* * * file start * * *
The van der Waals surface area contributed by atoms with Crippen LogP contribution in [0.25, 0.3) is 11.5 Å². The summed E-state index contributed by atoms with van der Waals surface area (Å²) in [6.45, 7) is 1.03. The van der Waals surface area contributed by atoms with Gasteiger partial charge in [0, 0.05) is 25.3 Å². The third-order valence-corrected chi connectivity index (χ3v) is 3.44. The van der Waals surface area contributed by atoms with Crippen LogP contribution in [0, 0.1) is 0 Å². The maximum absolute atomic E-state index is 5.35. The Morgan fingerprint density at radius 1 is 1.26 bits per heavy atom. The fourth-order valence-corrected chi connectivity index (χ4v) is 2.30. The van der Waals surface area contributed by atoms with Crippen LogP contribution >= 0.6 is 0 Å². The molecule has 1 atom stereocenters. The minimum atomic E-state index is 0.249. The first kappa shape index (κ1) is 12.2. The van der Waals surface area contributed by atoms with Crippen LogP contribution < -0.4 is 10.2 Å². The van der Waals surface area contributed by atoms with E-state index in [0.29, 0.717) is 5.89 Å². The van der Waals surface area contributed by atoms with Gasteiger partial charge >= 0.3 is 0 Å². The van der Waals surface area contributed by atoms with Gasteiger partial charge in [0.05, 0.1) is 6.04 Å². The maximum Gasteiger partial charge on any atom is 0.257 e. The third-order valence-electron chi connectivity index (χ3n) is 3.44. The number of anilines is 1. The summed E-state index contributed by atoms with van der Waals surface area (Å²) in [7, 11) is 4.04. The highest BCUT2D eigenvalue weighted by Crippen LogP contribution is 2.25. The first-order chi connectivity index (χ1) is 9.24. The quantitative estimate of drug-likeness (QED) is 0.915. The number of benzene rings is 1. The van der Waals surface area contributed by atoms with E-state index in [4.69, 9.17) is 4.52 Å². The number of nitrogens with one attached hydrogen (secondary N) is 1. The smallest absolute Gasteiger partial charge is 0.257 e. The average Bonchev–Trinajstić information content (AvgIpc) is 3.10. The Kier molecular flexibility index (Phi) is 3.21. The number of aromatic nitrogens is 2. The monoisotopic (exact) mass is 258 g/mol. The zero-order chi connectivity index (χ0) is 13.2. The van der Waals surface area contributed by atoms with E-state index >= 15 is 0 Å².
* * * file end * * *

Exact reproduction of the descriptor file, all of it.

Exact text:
The van der Waals surface area contributed by atoms with Crippen LogP contribution in [0.25, 0.3) is 11.5 Å². The summed E-state index contributed by atoms with van der Waals surface area (Å²) in [6.45, 7) is 1.03. The van der Waals surface area contributed by atoms with Gasteiger partial charge in [0, 0.05) is 25.3 Å². The third-order valence-corrected chi connectivity index (χ3v) is 3.44. The van der Waals surface area contributed by atoms with Crippen LogP contribution in [0, 0.1) is 0 Å². The maximum absolute atomic E-state index is 5.35. The Morgan fingerprint density at radius 1 is 1.26 bits per heavy atom. The fourth-order valence-corrected chi connectivity index (χ4v) is 2.30. The van der Waals surface area contributed by atoms with Crippen LogP contribution >= 0.6 is 0 Å². The molecule has 1 atom stereocenters. The minimum atomic E-state index is 0.249. The first kappa shape index (κ1) is 12.2. The van der Waals surface area contributed by atoms with Crippen LogP contribution < -0.4 is 10.2 Å². The van der Waals surface area contributed by atoms with E-state index in [0.29, 0.717) is 5.89 Å². The van der Waals surface area contributed by atoms with Gasteiger partial charge >= 0.3 is 0 Å². The van der Waals surface area contributed by atoms with Gasteiger partial charge in [0.05, 0.1) is 6.04 Å². The maximum Gasteiger partial charge on any atom is 0.257 e. The third-order valence-electron chi connectivity index (χ3n) is 3.44. The number of anilines is 1. The summed E-state index contributed by atoms with van der Waals surface area (Å²) in [7, 11) is 4.04. The highest BCUT2D eigenvalue weighted by Crippen LogP contribution is 2.25. The first-order chi connectivity index (χ1) is 9.24. The quantitative estimate of drug-likeness (QED) is 0.915. The number of benzene rings is 1. The van der Waals surface area contributed by atoms with E-state index in [4.69, 9.17) is 4.52 Å². The number of nitrogens with one attached hydrogen (secondary N) is 1. The smallest absolute Gasteiger partial charge is 0.257 e. The average Bonchev–Trinajstić information content (AvgIpc) is 3.10. The Kier molecular flexibility index (Phi) is 3.21. The number of aromatic nitrogens is 2. The monoisotopic (exact) mass is 258 g/mol. The zero-order chi connectivity index (χ0) is 13.2. The van der Waals surface area contributed by atoms with E-state index >= 15 is 0 Å².